A Texas divorce can be complicated on its own, but owning a business, whether it is a small, home-based business or a multi-million-dollar company, adds another level of complexity to any division of property. The Ramos Law Group, PLLC is well-versed in handling high net worth (business owner) cases and maximizing the amount of community property awarded to our clients. Many of the clients who come to us for help with a divorce are business owners ranging from small home-based businesses to larger companies in industries such as real estate, commercial construction, and oil. At the Ramos Law Group, PLLC, we listen to your needs, address your concerns relating to owning a business, identify points of contention and develop an exit strategy for your marriage while focusing on the goal of maximizing your division of assets.
There are a few things to keep in mind when considering how a business will be handled in a Texas divorce:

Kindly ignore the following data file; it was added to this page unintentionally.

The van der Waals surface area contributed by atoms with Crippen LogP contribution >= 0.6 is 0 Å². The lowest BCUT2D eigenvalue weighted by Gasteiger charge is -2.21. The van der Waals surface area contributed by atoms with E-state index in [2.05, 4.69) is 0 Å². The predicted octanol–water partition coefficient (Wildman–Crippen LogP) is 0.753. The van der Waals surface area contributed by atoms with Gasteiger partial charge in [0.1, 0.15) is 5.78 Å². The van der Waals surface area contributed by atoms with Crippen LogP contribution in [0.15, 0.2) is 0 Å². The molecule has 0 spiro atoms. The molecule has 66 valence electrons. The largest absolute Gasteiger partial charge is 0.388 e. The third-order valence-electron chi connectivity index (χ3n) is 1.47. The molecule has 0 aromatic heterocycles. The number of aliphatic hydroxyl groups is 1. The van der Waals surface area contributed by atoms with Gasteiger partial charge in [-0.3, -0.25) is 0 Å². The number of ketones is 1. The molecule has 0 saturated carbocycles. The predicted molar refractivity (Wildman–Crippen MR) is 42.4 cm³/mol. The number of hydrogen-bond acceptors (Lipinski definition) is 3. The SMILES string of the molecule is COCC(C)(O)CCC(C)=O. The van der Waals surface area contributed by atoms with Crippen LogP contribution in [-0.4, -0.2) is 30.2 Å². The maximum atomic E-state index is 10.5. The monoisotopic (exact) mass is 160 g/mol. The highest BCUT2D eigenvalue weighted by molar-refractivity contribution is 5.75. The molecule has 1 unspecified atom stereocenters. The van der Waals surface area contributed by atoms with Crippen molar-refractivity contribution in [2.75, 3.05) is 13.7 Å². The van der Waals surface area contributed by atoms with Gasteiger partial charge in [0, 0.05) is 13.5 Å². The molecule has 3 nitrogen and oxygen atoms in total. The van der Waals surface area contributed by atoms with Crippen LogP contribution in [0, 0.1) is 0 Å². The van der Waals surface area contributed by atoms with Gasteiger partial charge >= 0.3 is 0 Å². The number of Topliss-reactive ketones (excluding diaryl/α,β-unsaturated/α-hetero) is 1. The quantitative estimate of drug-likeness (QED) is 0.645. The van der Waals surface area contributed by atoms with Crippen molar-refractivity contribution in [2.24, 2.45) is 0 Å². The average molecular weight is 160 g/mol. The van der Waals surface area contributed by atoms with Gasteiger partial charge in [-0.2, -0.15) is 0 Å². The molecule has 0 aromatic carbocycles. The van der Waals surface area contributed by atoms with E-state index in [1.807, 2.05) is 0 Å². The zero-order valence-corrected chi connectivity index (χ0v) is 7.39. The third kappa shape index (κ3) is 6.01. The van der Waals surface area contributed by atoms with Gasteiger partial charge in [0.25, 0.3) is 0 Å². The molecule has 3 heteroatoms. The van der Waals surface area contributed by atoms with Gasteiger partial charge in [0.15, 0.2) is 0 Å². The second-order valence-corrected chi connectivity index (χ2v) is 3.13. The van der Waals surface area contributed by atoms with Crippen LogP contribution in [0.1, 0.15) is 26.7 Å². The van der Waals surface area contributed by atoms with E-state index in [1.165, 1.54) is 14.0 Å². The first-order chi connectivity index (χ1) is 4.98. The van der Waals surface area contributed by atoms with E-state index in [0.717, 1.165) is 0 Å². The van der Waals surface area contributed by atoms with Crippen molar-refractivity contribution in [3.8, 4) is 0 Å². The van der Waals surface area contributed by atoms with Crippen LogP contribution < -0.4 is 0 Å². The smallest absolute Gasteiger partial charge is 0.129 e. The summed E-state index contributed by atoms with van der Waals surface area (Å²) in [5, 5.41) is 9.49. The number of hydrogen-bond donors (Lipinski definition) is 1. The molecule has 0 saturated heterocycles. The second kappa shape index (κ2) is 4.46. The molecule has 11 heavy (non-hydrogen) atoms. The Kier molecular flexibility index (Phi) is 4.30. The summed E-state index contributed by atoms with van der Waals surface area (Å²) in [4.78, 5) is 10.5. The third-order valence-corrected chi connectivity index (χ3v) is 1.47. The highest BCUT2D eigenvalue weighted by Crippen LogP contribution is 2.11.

1. Is the business community or separate property?
This part can be somewhat tricky to understand, but under Texas law, any property obtained during the marriage is considered community property unless proven otherwise. For example, if the business was founded before the marriage, then there is a good chance that all, most or at least a portion is separate property. Now if the other spouse contributed to the business, then it could lead to a reimbursement claim even if found to be separate property. Consequently, if community assets were commingled with the business, it may affect the characterization of the business from separate to community property.
If a company or business was entirely formed after the date of marriage, then it would be considered a community asset and wholly subject to a just and right division by a Texas divorce court. It is essential to provide your attorney with proof of when the company was created or founded. Whether that is the first business checking account or articles of incorporation, those documents can be vital to determining the characterization of the business.
2. How will the business be divided?
Many factors will come into play when considering how a business will be divided. That includes the value of the business, the other community assets to be divided, who owns/runs the business, the community debts to be divided.